The enzyme CYP1A2 (full name: Cytochrome P450 1A2) is involved in the metabolisation of xenobiotics, such as drugs. Around 5% of all drugs are metabolised by the enzyme CYP1A2.
Drugs that can be metabolised by the enzyme CYP1A2 include:
- Antidepressants such as amitriptyline, clomipramine, imipramine and fluvoxamine
- Antipsychotics such as clozapine, olanzapine and haloperidol - Other drugs such as tamoxifen (anti-oestrogen), verapamil, mexiletine (calcium blockers), cimetidine (stomach acid reducer), cyclobenzaprine (muscle relaxant), estradiol (oestrogen), zileuton, theophylline (for asthma), propranolol (beta blocker), naproxen (pain reliever and anti-inflammatory drug), paracetamol (pain reliever and antipyretic) and warfarin (anticoagulant)
As only a small proportion of the activity of CYP1A2 can be explained by genetic variations, there is currently no dosing advice based on the enzyme CYP1A2.
The activity of the enzyme CYP1A2 varies from one individual to another.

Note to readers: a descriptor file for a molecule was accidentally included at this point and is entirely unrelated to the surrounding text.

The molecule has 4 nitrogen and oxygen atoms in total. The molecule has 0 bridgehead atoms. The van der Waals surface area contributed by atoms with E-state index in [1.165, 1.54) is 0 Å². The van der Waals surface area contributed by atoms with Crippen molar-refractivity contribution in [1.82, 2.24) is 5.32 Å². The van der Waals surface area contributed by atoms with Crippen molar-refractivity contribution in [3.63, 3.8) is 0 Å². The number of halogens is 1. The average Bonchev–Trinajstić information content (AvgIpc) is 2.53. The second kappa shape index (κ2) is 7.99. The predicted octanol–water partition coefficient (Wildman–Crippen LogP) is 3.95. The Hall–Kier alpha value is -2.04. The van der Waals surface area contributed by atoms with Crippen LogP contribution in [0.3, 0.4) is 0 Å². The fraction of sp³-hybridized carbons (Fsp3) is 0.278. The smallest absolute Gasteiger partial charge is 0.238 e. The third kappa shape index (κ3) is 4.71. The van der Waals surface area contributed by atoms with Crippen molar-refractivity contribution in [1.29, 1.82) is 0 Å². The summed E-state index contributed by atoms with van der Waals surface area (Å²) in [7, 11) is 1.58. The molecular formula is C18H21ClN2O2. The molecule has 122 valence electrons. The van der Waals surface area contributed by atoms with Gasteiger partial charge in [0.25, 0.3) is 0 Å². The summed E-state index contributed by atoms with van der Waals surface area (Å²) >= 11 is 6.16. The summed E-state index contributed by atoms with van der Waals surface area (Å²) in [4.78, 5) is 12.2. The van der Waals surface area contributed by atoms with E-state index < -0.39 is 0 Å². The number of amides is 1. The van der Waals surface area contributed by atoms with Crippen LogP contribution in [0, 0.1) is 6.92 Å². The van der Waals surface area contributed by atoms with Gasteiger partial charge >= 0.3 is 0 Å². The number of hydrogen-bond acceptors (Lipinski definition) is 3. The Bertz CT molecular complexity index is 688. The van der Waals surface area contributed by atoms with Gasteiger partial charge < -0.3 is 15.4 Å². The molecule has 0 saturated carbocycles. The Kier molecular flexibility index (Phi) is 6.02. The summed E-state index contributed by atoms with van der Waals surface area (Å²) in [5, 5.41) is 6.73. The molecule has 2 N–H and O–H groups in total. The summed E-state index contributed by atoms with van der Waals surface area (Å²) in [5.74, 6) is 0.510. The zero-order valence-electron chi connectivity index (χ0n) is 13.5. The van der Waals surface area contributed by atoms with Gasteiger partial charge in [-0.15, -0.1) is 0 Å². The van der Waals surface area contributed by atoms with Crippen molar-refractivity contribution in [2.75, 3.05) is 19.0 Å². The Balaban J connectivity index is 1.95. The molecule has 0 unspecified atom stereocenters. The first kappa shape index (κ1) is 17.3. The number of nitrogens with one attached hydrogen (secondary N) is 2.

As a result, the efficacy of a drug can differ from person to person, as can the risk of potential side effects.
This variation can be explained to a limited extent by genetic variations in the CYP1A2 gene. However, the causes of variations in the activity of the enzyme CYP1A2 are largely unrelated to genetic factors.
Partly for this reason, adapted dosing advice will not readily be issued on the basis of your genotype.
When a genotype is determined variations in the CYP1A2 gene are indicated by two so-called alleles. Each allele has a name consisting of an asterisk (*) and a number. An example of a possible CYP1A2 genotype is CYP1A2*1/*1F.
At iGene we determine the following variants (alleles) of the CYP1A2 gene:
CYP1A*1F, CYP1A*1L, CYP1A*1V, CYP1A*1W, CYP1A2*1C, CYP1A*1K, CYP1A*3, CYP1A*4, CYP1A*6, CYP1A*7 and other (classified as CYP1A*1).